Question: I am the beneficiary of a traditional Individual Retirement Account that I inherited from my recently deceased 80-year-old father. What is the best strategy for withdrawing the funds?
Answer: As you might suspect, there is no one strategy which works for all beneficiaries of inherited IRAs. Any IRA withdrawal strategy requires the consideration of a number of factors. These include, among others, the current marginal tax bracket of the IRA beneficiary, the beneficiary’s anticipated future marginal tax bracket and the beneficiary’s cash flow needs. One unknown factor is how tax legislation may change individual income tax rates in the future. In any case, each situation must be evaluated on its own merits.
Recent tax legislation ended the popular tax break for beneficiaries of inherited IRAs known as stretch IRA distributions. This allowed beneficiaries of retirement accounts of deceased owners to withdraw funds from the decedent’s IRA over the beneficiary’s remaining life expectancy as computed in accordance with IRS promulgated tables. With but a few exceptions, designated beneficiaries of inherited IRAs must now withdraw funds over a ten-year period. In a situation where a decedent died after commencing his required minimum distributions, the designated beneficiary must withdraw funds over the beneficiary’s remaining life expectancy with the balance of the funds required to be withdrawn by December 31 of the tenth year following the year of the decedent’s death.
The obvious advantage of the stretch IRA distribution option, particularly for younger IRA beneficiaries, was to permit smaller distributions in the early years, thereby allowing the preponderance of funds to remain in the decedent’s IRA and continue to generate earnings on a tax-deferred basis. Under prior minimum distribution tables, a 50-year-old individual might have had as long as 30 plus years to withdraw the decedent’s IRA assets. With the new ten-year rule, the opportunity for deferred distributions over an extended period of time is gone. The focus instead is on maximizing the after-tax return based on the more limited time period permitted for withdrawals.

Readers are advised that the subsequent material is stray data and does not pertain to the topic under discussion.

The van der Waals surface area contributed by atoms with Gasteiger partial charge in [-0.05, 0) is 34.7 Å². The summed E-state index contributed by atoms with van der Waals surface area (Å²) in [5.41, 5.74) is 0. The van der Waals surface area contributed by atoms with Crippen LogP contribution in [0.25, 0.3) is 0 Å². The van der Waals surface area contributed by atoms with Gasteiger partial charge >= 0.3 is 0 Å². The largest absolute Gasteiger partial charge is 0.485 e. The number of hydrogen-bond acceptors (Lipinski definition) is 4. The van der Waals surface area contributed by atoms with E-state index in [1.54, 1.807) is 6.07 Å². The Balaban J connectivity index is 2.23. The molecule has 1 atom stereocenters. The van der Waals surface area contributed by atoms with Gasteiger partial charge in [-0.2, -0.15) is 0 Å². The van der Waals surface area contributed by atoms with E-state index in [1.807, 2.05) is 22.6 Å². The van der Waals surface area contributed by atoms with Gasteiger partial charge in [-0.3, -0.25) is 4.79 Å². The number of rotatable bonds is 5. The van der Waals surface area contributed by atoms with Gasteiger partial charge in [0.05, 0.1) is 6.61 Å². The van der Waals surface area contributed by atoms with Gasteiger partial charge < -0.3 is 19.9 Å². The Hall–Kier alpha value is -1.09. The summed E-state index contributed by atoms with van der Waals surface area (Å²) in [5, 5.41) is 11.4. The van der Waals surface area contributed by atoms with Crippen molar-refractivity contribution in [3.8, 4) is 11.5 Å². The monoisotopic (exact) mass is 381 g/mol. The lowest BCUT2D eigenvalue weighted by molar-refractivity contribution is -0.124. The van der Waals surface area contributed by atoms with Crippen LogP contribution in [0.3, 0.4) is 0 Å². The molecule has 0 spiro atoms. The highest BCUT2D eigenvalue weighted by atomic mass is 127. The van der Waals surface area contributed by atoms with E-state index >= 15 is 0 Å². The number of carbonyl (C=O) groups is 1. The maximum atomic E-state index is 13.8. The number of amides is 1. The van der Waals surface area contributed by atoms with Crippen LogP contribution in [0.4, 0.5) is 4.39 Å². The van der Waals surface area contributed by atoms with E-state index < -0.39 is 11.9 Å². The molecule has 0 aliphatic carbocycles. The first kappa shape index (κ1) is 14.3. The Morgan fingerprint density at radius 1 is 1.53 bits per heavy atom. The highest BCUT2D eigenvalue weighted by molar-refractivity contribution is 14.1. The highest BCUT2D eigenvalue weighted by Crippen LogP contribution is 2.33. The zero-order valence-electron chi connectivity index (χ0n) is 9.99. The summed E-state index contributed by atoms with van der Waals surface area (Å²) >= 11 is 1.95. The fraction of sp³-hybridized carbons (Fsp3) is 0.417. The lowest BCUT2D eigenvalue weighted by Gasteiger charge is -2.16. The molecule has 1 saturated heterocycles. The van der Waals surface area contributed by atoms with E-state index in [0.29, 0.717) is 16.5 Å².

Despite the uniqueness of each person’s tax situation, some general guidelines should be considered. If a beneficiary is currently in the maximum income tax bracket, there is no advantage to withdrawing from the decedent’s IRA more than the amount required to be withdrawn each year, so-called minimum required distributions or “RMDs”. In such case, the better strategy may be to only withdraw the required funds for each of years 1-9 and then withdraw the balance of the funds by December 31 of the tenth year following the decedent’s death.
If a beneficiary is not currently paying tax at the highest marginal income tax bracket but may be in future years, the strategy may be just the opposite. In this case, the beneficiary may want to withdraw more than the annual RMDs to utilize his or her current lower income tax brackets. This may lower the overall tax burden on the income tax on IRA distributions.
A beneficiary’s anticipated retirement may be a factor as well, particularly if his or her income tax bracket will decrease once the beneficiary stops working. For a taxpayer planning on retiring before the end of the tenth year following the year of the decedent’s death, the optimal withdrawal strategy may be to only withdraw RMDs in pre-retirement years. If the beneficiary then retires and his or her income tax bracket decreases as a result, the beneficiary can then decide whether to increase IRA withdrawals or simply wait until year 10 before withdrawing the balance of the funds in the inherited IRA.
The tax burden on IRA distributions can be significant as withdrawals from traditional IRAs are generally taxed as ordinary income, not as capital gains. Careful planning is required to achieve the most favorable after-tax return on retirement account withdrawals.
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